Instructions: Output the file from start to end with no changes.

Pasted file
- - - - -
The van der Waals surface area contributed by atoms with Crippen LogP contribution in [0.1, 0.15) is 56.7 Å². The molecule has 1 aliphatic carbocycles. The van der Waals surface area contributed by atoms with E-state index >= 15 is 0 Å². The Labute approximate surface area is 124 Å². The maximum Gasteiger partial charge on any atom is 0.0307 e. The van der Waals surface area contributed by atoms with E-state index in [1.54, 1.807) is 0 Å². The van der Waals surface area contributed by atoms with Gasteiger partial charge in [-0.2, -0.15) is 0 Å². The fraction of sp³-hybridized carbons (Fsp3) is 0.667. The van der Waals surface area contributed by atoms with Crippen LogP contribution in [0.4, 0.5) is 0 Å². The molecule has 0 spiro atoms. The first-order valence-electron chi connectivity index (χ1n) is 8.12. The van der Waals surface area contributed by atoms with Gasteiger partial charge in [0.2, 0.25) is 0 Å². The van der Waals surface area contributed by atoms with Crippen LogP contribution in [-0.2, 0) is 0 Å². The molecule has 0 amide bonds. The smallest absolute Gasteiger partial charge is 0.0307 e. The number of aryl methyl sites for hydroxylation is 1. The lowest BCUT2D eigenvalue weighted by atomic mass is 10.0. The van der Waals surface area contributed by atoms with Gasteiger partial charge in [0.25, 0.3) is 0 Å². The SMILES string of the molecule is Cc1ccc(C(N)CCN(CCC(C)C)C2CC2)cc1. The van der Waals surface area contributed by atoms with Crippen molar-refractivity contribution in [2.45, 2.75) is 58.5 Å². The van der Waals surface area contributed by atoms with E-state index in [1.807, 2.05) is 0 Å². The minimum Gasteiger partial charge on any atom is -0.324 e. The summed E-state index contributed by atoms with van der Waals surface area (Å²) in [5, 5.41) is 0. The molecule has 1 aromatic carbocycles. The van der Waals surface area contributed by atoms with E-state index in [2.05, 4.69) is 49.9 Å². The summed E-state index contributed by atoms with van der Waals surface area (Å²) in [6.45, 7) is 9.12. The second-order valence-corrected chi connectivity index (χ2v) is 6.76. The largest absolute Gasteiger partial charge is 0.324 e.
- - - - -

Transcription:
The van der Waals surface area contributed by atoms with Crippen LogP contribution in [0.1, 0.15) is 56.7 Å². The molecule has 1 aliphatic carbocycles. The van der Waals surface area contributed by atoms with E-state index >= 15 is 0 Å². The Labute approximate surface area is 124 Å². The maximum Gasteiger partial charge on any atom is 0.0307 e. The van der Waals surface area contributed by atoms with E-state index in [1.54, 1.807) is 0 Å². The van der Waals surface area contributed by atoms with Gasteiger partial charge in [-0.2, -0.15) is 0 Å². The fraction of sp³-hybridized carbons (Fsp3) is 0.667. The van der Waals surface area contributed by atoms with Crippen LogP contribution in [0.4, 0.5) is 0 Å². The molecule has 0 spiro atoms. The first-order valence-electron chi connectivity index (χ1n) is 8.12. The van der Waals surface area contributed by atoms with Gasteiger partial charge in [0.2, 0.25) is 0 Å². The van der Waals surface area contributed by atoms with Crippen LogP contribution in [-0.2, 0) is 0 Å². The molecule has 0 amide bonds. The smallest absolute Gasteiger partial charge is 0.0307 e. The number of aryl methyl sites for hydroxylation is 1. The lowest BCUT2D eigenvalue weighted by atomic mass is 10.0. The van der Waals surface area contributed by atoms with Gasteiger partial charge in [0.25, 0.3) is 0 Å². The SMILES string of the molecule is Cc1ccc(C(N)CCN(CCC(C)C)C2CC2)cc1. The van der Waals surface area contributed by atoms with Crippen molar-refractivity contribution in [2.45, 2.75) is 58.5 Å². The van der Waals surface area contributed by atoms with E-state index in [1.807, 2.05) is 0 Å². The minimum Gasteiger partial charge on any atom is -0.324 e. The summed E-state index contributed by atoms with van der Waals surface area (Å²) in [5, 5.41) is 0. The molecule has 1 aromatic carbocycles. The van der Waals surface area contributed by atoms with E-state index in [2.05, 4.69) is 49.9 Å². The summed E-state index contributed by atoms with van der Waals surface area (Å²) in [6.45, 7) is 9.12. The second-order valence-corrected chi connectivity index (χ2v) is 6.76. The largest absolute Gasteiger partial charge is 0.324 e.